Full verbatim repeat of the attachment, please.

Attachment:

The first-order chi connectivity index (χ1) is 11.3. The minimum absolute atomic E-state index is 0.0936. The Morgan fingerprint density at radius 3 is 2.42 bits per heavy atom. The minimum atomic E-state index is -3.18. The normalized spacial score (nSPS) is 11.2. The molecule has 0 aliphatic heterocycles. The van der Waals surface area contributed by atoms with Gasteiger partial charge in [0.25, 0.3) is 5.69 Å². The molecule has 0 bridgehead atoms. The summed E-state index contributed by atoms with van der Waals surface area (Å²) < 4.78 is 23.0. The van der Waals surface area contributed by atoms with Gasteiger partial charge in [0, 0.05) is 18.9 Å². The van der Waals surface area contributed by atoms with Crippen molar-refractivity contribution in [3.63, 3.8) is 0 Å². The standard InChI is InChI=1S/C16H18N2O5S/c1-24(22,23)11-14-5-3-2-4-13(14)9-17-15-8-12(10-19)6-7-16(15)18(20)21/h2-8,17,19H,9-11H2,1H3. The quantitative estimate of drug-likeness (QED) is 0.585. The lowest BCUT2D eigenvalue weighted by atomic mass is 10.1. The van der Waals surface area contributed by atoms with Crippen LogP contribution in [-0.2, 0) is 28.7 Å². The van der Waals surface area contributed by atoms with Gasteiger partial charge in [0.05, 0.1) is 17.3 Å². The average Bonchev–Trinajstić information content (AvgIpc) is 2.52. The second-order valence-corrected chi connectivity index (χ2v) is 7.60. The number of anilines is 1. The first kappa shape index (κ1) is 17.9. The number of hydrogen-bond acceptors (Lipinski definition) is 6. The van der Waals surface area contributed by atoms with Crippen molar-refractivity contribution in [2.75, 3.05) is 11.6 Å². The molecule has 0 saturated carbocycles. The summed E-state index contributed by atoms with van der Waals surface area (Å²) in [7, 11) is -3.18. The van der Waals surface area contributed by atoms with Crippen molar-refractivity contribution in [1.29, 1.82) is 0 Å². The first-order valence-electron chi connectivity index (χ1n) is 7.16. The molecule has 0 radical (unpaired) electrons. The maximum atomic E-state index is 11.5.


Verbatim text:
The first-order chi connectivity index (χ1) is 11.3. The minimum absolute atomic E-state index is 0.0936. The Morgan fingerprint density at radius 3 is 2.42 bits per heavy atom. The minimum atomic E-state index is -3.18. The normalized spacial score (nSPS) is 11.2. The molecule has 0 aliphatic heterocycles. The van der Waals surface area contributed by atoms with Gasteiger partial charge in [0.25, 0.3) is 5.69 Å². The molecule has 0 bridgehead atoms. The summed E-state index contributed by atoms with van der Waals surface area (Å²) < 4.78 is 23.0. The van der Waals surface area contributed by atoms with Gasteiger partial charge in [0, 0.05) is 18.9 Å². The van der Waals surface area contributed by atoms with Crippen molar-refractivity contribution in [3.63, 3.8) is 0 Å². The standard InChI is InChI=1S/C16H18N2O5S/c1-24(22,23)11-14-5-3-2-4-13(14)9-17-15-8-12(10-19)6-7-16(15)18(20)21/h2-8,17,19H,9-11H2,1H3. The quantitative estimate of drug-likeness (QED) is 0.585. The lowest BCUT2D eigenvalue weighted by atomic mass is 10.1. The van der Waals surface area contributed by atoms with Crippen LogP contribution in [-0.2, 0) is 28.7 Å². The van der Waals surface area contributed by atoms with Gasteiger partial charge in [0.05, 0.1) is 17.3 Å². The average Bonchev–Trinajstić information content (AvgIpc) is 2.52. The second-order valence-corrected chi connectivity index (χ2v) is 7.60. The number of anilines is 1. The first kappa shape index (κ1) is 17.9. The number of hydrogen-bond acceptors (Lipinski definition) is 6. The van der Waals surface area contributed by atoms with Crippen molar-refractivity contribution in [2.75, 3.05) is 11.6 Å². The molecule has 0 saturated carbocycles. The summed E-state index contributed by atoms with van der Waals surface area (Å²) in [7, 11) is -3.18. The van der Waals surface area contributed by atoms with Crippen molar-refractivity contribution in [1.29, 1.82) is 0 Å². The first-order valence-electron chi connectivity index (χ1n) is 7.16. The molecule has 0 radical (unpaired) electrons. The maximum atomic E-state index is 11.5.